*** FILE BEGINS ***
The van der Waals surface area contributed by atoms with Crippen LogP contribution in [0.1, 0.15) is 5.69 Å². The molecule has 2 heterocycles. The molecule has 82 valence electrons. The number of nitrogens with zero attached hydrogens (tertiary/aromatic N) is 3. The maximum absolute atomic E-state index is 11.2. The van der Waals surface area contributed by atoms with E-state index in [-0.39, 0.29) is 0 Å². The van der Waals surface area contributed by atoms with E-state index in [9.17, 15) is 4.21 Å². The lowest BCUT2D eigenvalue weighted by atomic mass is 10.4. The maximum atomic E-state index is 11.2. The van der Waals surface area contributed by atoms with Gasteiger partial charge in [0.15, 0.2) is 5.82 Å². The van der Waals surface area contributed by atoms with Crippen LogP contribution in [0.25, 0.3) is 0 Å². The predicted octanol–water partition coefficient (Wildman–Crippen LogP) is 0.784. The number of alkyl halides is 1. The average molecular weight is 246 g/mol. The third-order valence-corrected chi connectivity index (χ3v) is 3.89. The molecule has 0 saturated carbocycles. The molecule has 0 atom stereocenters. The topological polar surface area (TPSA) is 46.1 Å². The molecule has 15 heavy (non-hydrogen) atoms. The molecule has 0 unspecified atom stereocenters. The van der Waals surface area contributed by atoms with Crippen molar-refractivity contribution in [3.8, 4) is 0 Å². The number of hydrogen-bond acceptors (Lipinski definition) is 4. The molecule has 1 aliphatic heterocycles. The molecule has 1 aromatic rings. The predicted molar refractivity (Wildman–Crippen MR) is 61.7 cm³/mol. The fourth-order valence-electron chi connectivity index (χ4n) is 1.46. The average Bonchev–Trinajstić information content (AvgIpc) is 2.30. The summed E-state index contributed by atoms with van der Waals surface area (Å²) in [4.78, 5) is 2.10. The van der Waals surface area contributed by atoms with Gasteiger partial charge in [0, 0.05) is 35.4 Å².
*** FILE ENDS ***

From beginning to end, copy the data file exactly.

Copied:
The van der Waals surface area contributed by atoms with Crippen LogP contribution in [0.1, 0.15) is 5.69 Å². The molecule has 2 heterocycles. The molecule has 82 valence electrons. The number of nitrogens with zero attached hydrogens (tertiary/aromatic N) is 3. The maximum absolute atomic E-state index is 11.2. The van der Waals surface area contributed by atoms with E-state index in [-0.39, 0.29) is 0 Å². The van der Waals surface area contributed by atoms with E-state index in [9.17, 15) is 4.21 Å². The lowest BCUT2D eigenvalue weighted by atomic mass is 10.4. The maximum atomic E-state index is 11.2. The van der Waals surface area contributed by atoms with Gasteiger partial charge in [0.15, 0.2) is 5.82 Å². The van der Waals surface area contributed by atoms with Crippen LogP contribution in [0.25, 0.3) is 0 Å². The predicted octanol–water partition coefficient (Wildman–Crippen LogP) is 0.784. The number of alkyl halides is 1. The average molecular weight is 246 g/mol. The third-order valence-corrected chi connectivity index (χ3v) is 3.89. The molecule has 0 saturated carbocycles. The molecule has 0 atom stereocenters. The topological polar surface area (TPSA) is 46.1 Å². The molecule has 15 heavy (non-hydrogen) atoms. The molecule has 0 unspecified atom stereocenters. The van der Waals surface area contributed by atoms with Crippen molar-refractivity contribution in [3.8, 4) is 0 Å². The number of hydrogen-bond acceptors (Lipinski definition) is 4. The molecule has 1 aliphatic heterocycles. The molecule has 1 aromatic rings. The predicted molar refractivity (Wildman–Crippen MR) is 61.7 cm³/mol. The fourth-order valence-electron chi connectivity index (χ4n) is 1.46. The average Bonchev–Trinajstić information content (AvgIpc) is 2.30. The summed E-state index contributed by atoms with van der Waals surface area (Å²) in [4.78, 5) is 2.10. The van der Waals surface area contributed by atoms with Gasteiger partial charge in [0, 0.05) is 35.4 Å².